Janet Lehman, an author with Empowering Parents, emphasizes: “As parents, we really have to accept that our kids are growing into separate individuals. That’s a good thing, because that’s how they learn to function in the world.”

We want our baby spiders to “balloon,” don’t we? As parents, we want to instill in them love and support and encouragement that reinforce that they have the abilities and confidence to function, launch, and excel.

This is nature. Spiderlings venture off on their own. Each has its own path. So do humanlings. And they usually “balloon” on the first day of school. With backpacks.

Transitions are hard for me. One of the hardest is going from summer to fall. Summer, with its free-flowing fun and so much time with my children. Then, bam. Fall, with its schedules and rigidity and less time with my children. I can’t help it: I love to be with my children. Plus, who doesn’t like to eat ice cream and walk along the river and adventure in the city and play with Otis in the backyard shade?

My youngest saw my tears and said, “Mom, don’t cry. It’s not like I’m going to boarding school. I’ll be home later today!” He was right.

Chin up! As Charlotte would say.

Go, spiderlings, go! Fly free! (And I’ll see you at 3:00 p.m.!)

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Sunflower Envy

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Posted by peskypippi | Posted in Encouragement, Flowers, Gardening | Posted on 28-08-2016

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The sunflower is the idyllic summer flower. Sunflowers are bright and sunshiny. They are bold and stand tall and come in all shades of yellow. And they make thousands of babies each.

I love sunflowers. Except, I can’t grow them. I have sunflower envy.

Believe me, I try every year. I plant hundreds of seeds and tuck them into the soil with love and care. I sprinkle top soil on top for good measure. Then I water the babies.

Every spring, the birds perch on their front-row branches to catch the show. The I-can’t-grow-sunflowers-show. They apparently proceed to have a seed smorgasbord.

The funny thing is, sunflowers can grow anywhere. I have seen them thrive in the driest of abandoned lots.

This year, my daughter and I tried zinnias. We planted hundreds of seeds and tucked them into the soil with love and care. We sprinkled top soil on top for good measure. Then we watered the babies.

We waited. And waited. Watered. And waited.

Their sprouts poked through the soil and they grew all summer! In July, they made their rainbow debut. Crimson. Orange. Magenta. Lavender. Yellow. Peach. Hundreds of zinnias greet us every day and smile. You pick a bouquet, and they continue to thrive.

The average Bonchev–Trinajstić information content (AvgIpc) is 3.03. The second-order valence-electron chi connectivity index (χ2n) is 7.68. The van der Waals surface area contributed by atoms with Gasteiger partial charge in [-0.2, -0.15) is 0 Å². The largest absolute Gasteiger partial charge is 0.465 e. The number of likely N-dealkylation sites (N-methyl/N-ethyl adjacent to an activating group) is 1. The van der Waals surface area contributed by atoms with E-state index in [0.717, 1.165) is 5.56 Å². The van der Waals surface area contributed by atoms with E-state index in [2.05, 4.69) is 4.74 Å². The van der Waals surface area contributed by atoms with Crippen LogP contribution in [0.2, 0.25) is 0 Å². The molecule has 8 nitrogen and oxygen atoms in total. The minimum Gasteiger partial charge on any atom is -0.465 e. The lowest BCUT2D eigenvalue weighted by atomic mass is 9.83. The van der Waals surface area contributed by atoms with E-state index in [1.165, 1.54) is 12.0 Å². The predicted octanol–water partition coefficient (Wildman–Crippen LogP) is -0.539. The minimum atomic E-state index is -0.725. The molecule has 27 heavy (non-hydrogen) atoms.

After witnessing our zinnia bounty, others may have zinnia envy? πŸ™‚

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A photo posted by PeskyPippi (@peskypippi) on

A photo posted by PeskyPippi (@peskypippi) on

The Best in the World

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Posted by peskypippi | Posted in Childrearing, Children, Contest, Encouragement, Mothers and Daughters, Mothers and Sons, Sports | Posted on 19-08-2016

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I have been actively watching the Olympics each night. Actively, I say, because I yell on the sidelines sofalines. I cheer and yell loudly. My enthusiasm makes the swimmers stroke longer and the sprinters run faster.

YOU CAN DOOOOOO IT!

They can. They do. And they win.

My eleven-year-old had a track meet this spring, where all fifth graders from all five elementary schools in our town gathered and competed. It’s a ritual that’s been going on for decades. They perform all of the traditional track and field events. Except pole vaulting. Oh, and the discus is a frisbee. But whatever.

But the sprints? Sheer speed. It’s a nail-biter to see who the fastest fifth grader is in town.

My son competed in the 75-meter sprint. The gun went off and he flew. I couldn’t contain my cheering: GO! YOU’VE GOT THIS!

He went. And he got it. A blue ribbon. And a huge smile.

He is the best in the my world.

When it comes to sports, do we love our children more when they win? Or do we love that our children are healthy? Or do we love that our children are becoming independent and confident?

Healthy. Independent. Confident. As a mother, I want my children to be winners on the inside. But a blue ribbon from time to time doesn’t hurt. πŸ™‚

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Graduation

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Posted by peskypippi | Posted in Aging, Celebrations, Childhood, Dreams, Emotions, Encouragement, Kids, Life Lessons, Memories, Milestones, Mothering, Nostalgia, Parenting | Posted on 14-06-2016

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This time of year always makes my heart so happy and proud. And also a little sad. Graduation! I get goosebumps when I see someone in cap and gown. I tear up when I hear Pomp and Circumstance. I always cry at graduations. It’s a happy sad cry.

I could be hired to attend strangers’ graduation ceremonies. If someone needs a person to cheer, to cry, or to take proud pictures afterward, I’m your gal.

I have friends whose children just graduated from college. Just graduated from preschool. Friends whose children were “promoted” from 8th grade to high school. Others from 5th grade to middle school. My son graduated from 5th grade this week. No more elementary school. He is my youngest. Sad happy.

These are all wonderful milestones–backed by hard work and parental love and support–that deserve celebration. I am proud of everyone! I was so busy woohoo’ing when my son shook hands with the principal, that I missed the photo opportunity when he posed with his certificate in hand. Oh well, the whole gym heard my enthusiasm! Afterward, I hugged all of his friends. My support is genuine.

Graduations are transitions that symbolize growth. But also change. Sometimes change can be hard for us parents. I know many fellow parents who have that same happy/sad feeling too. Here’s a hug and some Kleenex. And some inspirational words from Dr. Seuss in Oh, the Places You’ll Go! (as quoted at the 5th grade commencement speech), words to reassure us that everything will be OK: